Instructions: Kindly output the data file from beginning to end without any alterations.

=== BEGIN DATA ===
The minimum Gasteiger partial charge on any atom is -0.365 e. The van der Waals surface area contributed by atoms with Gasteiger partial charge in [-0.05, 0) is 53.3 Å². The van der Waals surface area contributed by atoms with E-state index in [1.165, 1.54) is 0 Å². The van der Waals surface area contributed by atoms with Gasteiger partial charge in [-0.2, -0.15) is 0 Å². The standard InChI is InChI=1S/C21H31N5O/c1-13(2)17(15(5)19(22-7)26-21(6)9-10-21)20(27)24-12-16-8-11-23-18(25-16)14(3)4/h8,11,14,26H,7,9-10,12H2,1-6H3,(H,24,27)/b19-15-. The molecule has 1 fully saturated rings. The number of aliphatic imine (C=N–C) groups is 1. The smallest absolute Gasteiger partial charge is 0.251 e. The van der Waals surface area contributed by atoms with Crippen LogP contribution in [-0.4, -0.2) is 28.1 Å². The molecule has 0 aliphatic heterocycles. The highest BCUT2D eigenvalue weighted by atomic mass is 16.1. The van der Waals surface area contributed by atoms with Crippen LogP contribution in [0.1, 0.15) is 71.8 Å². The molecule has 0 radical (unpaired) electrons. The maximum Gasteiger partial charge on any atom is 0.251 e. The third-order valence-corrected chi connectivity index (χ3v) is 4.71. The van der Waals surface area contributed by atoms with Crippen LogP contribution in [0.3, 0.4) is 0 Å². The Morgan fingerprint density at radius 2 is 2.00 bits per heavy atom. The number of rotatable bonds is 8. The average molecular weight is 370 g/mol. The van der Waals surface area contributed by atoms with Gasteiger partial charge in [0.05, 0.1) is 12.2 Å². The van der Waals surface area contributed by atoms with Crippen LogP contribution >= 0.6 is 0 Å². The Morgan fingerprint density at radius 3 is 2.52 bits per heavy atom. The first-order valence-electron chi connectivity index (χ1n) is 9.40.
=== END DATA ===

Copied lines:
The minimum Gasteiger partial charge on any atom is -0.365 e. The van der Waals surface area contributed by atoms with Gasteiger partial charge in [-0.05, 0) is 53.3 Å². The van der Waals surface area contributed by atoms with E-state index in [1.165, 1.54) is 0 Å². The van der Waals surface area contributed by atoms with Gasteiger partial charge in [-0.2, -0.15) is 0 Å². The standard InChI is InChI=1S/C21H31N5O/c1-13(2)17(15(5)19(22-7)26-21(6)9-10-21)20(27)24-12-16-8-11-23-18(25-16)14(3)4/h8,11,14,26H,7,9-10,12H2,1-6H3,(H,24,27)/b19-15-. The molecule has 1 fully saturated rings. The number of aliphatic imine (C=N–C) groups is 1. The smallest absolute Gasteiger partial charge is 0.251 e. The van der Waals surface area contributed by atoms with Crippen LogP contribution in [-0.4, -0.2) is 28.1 Å². The molecule has 0 aliphatic heterocycles. The highest BCUT2D eigenvalue weighted by atomic mass is 16.1. The van der Waals surface area contributed by atoms with Crippen LogP contribution in [0.1, 0.15) is 71.8 Å². The molecule has 0 radical (unpaired) electrons. The maximum Gasteiger partial charge on any atom is 0.251 e. The third-order valence-corrected chi connectivity index (χ3v) is 4.71. The van der Waals surface area contributed by atoms with Crippen LogP contribution in [0.3, 0.4) is 0 Å². The Morgan fingerprint density at radius 2 is 2.00 bits per heavy atom. The number of rotatable bonds is 8. The average molecular weight is 370 g/mol. The van der Waals surface area contributed by atoms with Gasteiger partial charge in [0.05, 0.1) is 12.2 Å². The van der Waals surface area contributed by atoms with Crippen LogP contribution >= 0.6 is 0 Å². The Morgan fingerprint density at radius 3 is 2.52 bits per heavy atom. The first-order valence-electron chi connectivity index (χ1n) is 9.40.